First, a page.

Species: Niyia

Name: nya(i) [NY-yah]

Homeworld: Antra

Height/Length/Weight: Nyai have a rather extreme form of sexual dimorphism in size. Mother nyai stand 17-22' at the shoulder, 22-28' long (plus another 10' or so of tail), and weigh up to five tons. Males range from 11-17' at the shoulder, 15-22' long (plus another 5-8' of tail), and weigh between 2-4.5 tons. Females stand 8-13' at the shoulder, 12-18' long (plus another 5-6' of tail), and weigh between 1-2.5 tons. [Weights are approximate; I have yet to convince a nya to stand on a scale.]

Physical Description: Nyai are huge, quadrupedal felines. They have dense, glossy pelts and long, silky manes that can be straight, curly/wavy, or kinked in texture - they also have lengthy tailtufts of the same texture as their manes. With long muzzles, rounded ears, and a fairly stocky, proportionally-almost-square build, nyai are clearly impressive hunters and not creatures to be trifled with. Most, upon seeing them for the first time, would not assume that they're sentient - they retain a primordial, savage beauty and power.

Senses/Capabilities: Nyai are creatures with exceedingly keen hearing and a fairly good sense of smell; their eyesight is primarily motion-based, colorless, and works best in low light or outright darkness. Despite their size, nyai are quite swift in a run, easily reaching and maintaining a gallop at 60 mph, and fairly enduring. The larger ones, especially the big males and the Mothers, are exceptionally strong, and many of the smaller males and females are very agile and flexible.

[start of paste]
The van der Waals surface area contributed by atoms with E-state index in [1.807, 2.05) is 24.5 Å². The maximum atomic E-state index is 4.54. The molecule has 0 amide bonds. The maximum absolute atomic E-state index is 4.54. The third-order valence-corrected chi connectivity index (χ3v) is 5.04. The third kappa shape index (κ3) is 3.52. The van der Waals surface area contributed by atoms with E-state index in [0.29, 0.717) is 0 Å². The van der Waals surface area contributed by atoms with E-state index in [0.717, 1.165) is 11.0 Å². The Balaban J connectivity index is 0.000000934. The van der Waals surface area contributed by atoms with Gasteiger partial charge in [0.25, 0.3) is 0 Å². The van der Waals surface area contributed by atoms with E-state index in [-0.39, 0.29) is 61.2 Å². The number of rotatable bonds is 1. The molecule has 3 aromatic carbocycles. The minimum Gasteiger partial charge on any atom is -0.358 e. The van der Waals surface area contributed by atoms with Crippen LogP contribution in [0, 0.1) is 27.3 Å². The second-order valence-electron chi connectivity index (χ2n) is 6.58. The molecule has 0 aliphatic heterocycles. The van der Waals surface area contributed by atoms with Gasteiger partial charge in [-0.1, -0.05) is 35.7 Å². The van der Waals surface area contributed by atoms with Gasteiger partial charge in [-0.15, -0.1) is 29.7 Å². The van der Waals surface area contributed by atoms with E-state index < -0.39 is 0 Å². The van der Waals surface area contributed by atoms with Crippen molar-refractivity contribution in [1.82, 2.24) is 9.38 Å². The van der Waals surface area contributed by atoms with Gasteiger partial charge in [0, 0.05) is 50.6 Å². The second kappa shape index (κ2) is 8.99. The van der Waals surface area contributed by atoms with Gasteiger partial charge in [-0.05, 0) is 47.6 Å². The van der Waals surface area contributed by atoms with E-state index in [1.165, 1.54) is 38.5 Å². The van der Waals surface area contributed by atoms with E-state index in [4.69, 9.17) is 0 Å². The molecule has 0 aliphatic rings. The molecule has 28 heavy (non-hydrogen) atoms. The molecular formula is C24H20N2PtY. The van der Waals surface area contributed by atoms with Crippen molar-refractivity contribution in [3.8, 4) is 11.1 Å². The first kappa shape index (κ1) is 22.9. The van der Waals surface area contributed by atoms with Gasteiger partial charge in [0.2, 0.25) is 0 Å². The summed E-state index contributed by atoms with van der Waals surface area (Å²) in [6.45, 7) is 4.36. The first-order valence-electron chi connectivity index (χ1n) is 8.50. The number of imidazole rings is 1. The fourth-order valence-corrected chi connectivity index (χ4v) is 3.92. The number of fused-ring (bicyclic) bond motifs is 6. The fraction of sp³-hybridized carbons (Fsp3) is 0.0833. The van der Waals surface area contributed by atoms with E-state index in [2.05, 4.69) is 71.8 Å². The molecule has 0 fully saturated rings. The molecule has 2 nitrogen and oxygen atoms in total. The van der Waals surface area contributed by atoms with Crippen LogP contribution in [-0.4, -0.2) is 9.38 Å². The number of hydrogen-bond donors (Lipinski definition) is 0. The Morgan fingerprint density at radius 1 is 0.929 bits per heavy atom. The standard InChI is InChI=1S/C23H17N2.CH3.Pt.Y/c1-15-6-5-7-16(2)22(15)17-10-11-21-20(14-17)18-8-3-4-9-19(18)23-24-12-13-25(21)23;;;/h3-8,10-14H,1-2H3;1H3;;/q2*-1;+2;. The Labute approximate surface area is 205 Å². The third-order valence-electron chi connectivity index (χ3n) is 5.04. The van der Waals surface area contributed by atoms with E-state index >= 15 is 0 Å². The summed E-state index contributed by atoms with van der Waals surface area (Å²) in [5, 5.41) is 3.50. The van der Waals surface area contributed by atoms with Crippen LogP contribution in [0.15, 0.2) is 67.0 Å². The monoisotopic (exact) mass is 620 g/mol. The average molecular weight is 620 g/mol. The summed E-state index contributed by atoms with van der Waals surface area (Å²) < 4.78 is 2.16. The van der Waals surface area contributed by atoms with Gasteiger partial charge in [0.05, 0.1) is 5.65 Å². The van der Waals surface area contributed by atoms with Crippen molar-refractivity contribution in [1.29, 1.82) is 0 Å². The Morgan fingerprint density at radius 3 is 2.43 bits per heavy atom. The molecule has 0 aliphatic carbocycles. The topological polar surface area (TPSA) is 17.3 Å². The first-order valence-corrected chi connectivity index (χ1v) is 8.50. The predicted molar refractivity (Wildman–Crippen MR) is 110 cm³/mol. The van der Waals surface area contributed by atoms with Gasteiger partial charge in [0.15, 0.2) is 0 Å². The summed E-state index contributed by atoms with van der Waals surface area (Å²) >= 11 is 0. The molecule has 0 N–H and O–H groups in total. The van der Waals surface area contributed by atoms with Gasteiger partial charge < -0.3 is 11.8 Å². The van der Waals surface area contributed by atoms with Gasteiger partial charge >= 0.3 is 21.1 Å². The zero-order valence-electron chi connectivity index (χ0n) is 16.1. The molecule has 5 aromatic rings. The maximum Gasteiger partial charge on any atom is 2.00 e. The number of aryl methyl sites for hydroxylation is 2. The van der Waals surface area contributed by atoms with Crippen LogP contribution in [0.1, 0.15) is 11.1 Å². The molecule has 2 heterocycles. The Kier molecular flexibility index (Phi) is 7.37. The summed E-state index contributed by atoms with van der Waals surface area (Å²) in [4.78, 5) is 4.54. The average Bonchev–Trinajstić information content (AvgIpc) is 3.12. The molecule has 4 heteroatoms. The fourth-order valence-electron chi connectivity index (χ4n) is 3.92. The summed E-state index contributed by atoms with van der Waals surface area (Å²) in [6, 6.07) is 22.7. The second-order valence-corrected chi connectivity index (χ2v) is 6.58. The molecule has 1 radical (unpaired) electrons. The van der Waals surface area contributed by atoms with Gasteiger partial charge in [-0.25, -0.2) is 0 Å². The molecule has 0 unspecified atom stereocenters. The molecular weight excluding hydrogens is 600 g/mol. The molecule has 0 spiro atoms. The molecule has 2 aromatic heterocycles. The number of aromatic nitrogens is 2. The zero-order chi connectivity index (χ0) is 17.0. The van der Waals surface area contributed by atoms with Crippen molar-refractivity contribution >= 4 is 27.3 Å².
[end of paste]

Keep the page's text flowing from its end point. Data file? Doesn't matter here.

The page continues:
Coloration/Clothing: Nya don't wear clothing. Manes and tailtufts, which are always the same color, are either gold or silver; eyes tend to also be gold or silver, though some jewel-tones (blue/green/purple) have been seen. Claws tend to be grey/silver, white, black, or golden. Nyai are vaguely ranked according to the color of their pelt, though this rarely matters in any day-to-day life. Though Mothers, despite the color of their fur, are highest-ranking (followed by their chosen mates), generalized ranking goes from highest downwards as follows: black, red/red-gold, grey/silver, dark brown to light brown, and then any other odd colors, which can be dark blues or purples, and occasionally even greens. A white nya is incredibly rare and nearly as special as a Mother, and in the same vein of highly uncommon pelts is a tri-colored nya — a nya whose mane is of a different color than its two fur colors.